Acknowledge that the old mentoring system was already broken. It worked for some lawyers, but not for everyone, and in 2020 it is unacceptable to pretend like that’s not true. Mentorship and, even more important, active sponsorship, doesn’t happen “naturally” — it results from systems designed to yield those outcomes. Brokering a client relationship with a junior partner on the golf course at your all-white country club is the result of a system too, even if it simply feels to the participants like the way things have “always worked.” What would a mentoring system that includes women and lawyers of color look like? How would it be built? How could it be conducted remotely, and does remote work actually present some opportunities for equity that are not present in person at the office? When we stop revering the old ways of doing things, we open up space to think big and create something new. That should feel exciting, not limiting.  

Get worried about the right things. All snark aside, law leaders should be concerned about how the pandemic will impact the careers of the next generation of lawyers. It is definitely harder to mentor from a distance, but an insistence on in-person connections will only (and very predictably) lead to inequality. Without thoughtful interventions, lawyers who return to the office first will get first dibs on high-value work and have greater visibility with leadership, leading to more positive performance reviews, increased compensation and promotions. But you can intervene to create a different outcome. Leaders who care about equitable training and development need to call on the expertise of diversity and inclusion experts for support in designing an approach to remote mentoring. It is possible, and they know how to do it. One thing is for sure: you won’t get there by applying yesterday’s solutions to today’s problems.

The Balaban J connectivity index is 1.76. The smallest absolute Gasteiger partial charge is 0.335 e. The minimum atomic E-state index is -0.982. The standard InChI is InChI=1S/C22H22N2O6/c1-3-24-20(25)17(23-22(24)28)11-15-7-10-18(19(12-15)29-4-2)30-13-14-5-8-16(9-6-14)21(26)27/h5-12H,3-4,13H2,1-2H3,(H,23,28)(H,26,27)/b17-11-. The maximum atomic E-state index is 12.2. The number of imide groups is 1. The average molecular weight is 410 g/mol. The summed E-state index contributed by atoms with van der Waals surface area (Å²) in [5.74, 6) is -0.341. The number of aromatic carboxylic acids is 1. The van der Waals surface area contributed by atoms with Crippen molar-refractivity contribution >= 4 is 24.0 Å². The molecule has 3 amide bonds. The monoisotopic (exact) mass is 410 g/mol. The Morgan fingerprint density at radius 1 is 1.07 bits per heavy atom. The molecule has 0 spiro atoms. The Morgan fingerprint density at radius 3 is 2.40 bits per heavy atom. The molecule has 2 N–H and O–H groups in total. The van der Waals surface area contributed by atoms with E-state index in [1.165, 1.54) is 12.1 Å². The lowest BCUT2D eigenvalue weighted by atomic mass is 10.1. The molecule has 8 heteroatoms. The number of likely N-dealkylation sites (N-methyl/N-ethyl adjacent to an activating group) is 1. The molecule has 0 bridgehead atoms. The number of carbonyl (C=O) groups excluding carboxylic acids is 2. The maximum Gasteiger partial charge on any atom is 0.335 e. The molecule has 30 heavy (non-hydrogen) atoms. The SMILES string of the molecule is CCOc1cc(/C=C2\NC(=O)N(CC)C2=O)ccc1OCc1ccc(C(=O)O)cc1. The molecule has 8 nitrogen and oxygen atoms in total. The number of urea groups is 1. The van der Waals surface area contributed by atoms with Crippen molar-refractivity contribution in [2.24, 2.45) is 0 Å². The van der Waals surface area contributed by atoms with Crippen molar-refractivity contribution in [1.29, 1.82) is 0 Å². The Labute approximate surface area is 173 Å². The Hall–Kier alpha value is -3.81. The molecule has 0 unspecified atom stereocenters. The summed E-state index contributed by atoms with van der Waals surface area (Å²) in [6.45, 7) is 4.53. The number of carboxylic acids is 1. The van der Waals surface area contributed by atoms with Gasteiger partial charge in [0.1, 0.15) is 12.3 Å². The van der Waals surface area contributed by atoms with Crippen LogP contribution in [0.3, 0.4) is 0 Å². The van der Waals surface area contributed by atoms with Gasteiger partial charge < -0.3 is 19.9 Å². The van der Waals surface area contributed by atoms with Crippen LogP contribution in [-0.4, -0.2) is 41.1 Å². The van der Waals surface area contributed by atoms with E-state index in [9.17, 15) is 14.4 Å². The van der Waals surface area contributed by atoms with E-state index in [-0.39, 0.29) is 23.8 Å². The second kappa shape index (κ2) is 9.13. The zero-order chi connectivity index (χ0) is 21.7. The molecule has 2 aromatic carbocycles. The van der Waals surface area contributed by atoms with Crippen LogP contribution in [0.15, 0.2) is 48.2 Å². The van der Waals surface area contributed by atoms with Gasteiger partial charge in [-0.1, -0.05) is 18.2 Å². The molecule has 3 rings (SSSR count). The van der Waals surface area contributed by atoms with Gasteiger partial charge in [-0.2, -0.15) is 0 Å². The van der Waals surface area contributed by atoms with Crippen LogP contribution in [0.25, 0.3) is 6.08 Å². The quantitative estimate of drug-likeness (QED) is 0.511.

No question, law leaders are facing some of the hardest challenges they’ve ever seen. Let’s not make matters even worse by clinging to outdated thinking that will hobble our progress on equity and inclusion.

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Author: HOCAdmin